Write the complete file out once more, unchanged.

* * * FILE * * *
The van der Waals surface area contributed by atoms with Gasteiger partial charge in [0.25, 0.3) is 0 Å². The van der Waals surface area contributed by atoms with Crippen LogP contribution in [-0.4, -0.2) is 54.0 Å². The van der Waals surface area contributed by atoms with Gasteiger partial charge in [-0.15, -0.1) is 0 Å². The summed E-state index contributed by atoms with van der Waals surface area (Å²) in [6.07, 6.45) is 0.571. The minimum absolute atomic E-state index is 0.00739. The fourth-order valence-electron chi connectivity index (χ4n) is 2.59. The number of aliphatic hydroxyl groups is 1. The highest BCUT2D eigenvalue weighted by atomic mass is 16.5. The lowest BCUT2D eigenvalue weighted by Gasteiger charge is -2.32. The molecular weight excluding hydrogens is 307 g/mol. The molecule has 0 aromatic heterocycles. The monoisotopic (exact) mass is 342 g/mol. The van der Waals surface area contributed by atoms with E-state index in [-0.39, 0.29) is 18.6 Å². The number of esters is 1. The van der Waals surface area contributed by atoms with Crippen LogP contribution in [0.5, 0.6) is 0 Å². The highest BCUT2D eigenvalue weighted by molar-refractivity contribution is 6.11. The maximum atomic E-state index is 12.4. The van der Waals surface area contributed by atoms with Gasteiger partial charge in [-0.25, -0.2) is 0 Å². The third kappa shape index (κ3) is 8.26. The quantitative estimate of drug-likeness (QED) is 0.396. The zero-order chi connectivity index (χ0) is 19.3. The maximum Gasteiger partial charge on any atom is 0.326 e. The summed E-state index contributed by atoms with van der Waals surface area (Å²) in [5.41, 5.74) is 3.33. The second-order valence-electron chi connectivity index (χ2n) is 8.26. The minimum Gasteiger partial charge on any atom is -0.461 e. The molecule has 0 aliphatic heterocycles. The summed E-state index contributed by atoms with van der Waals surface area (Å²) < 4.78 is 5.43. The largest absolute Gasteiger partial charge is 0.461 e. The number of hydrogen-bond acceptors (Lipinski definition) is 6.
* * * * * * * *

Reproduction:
The van der Waals surface area contributed by atoms with Gasteiger partial charge in [0.25, 0.3) is 0 Å². The van der Waals surface area contributed by atoms with Crippen LogP contribution in [-0.4, -0.2) is 54.0 Å². The van der Waals surface area contributed by atoms with Gasteiger partial charge in [-0.15, -0.1) is 0 Å². The summed E-state index contributed by atoms with van der Waals surface area (Å²) in [6.07, 6.45) is 0.571. The minimum absolute atomic E-state index is 0.00739. The fourth-order valence-electron chi connectivity index (χ4n) is 2.59. The number of aliphatic hydroxyl groups is 1. The highest BCUT2D eigenvalue weighted by atomic mass is 16.5. The lowest BCUT2D eigenvalue weighted by Gasteiger charge is -2.32. The molecular weight excluding hydrogens is 307 g/mol. The molecule has 0 aromatic heterocycles. The monoisotopic (exact) mass is 342 g/mol. The van der Waals surface area contributed by atoms with E-state index in [-0.39, 0.29) is 18.6 Å². The number of esters is 1. The van der Waals surface area contributed by atoms with Crippen LogP contribution in [0.5, 0.6) is 0 Å². The highest BCUT2D eigenvalue weighted by molar-refractivity contribution is 6.11. The maximum atomic E-state index is 12.4. The van der Waals surface area contributed by atoms with Gasteiger partial charge in [-0.25, -0.2) is 0 Å². The third kappa shape index (κ3) is 8.26. The quantitative estimate of drug-likeness (QED) is 0.396. The zero-order chi connectivity index (χ0) is 19.3. The maximum Gasteiger partial charge on any atom is 0.326 e. The summed E-state index contributed by atoms with van der Waals surface area (Å²) in [5.41, 5.74) is 3.33. The second-order valence-electron chi connectivity index (χ2n) is 8.26. The minimum Gasteiger partial charge on any atom is -0.461 e. The molecule has 0 aliphatic heterocycles. The summed E-state index contributed by atoms with van der Waals surface area (Å²) < 4.78 is 5.43. The largest absolute Gasteiger partial charge is 0.461 e. The number of hydrogen-bond acceptors (Lipinski definition) is 6.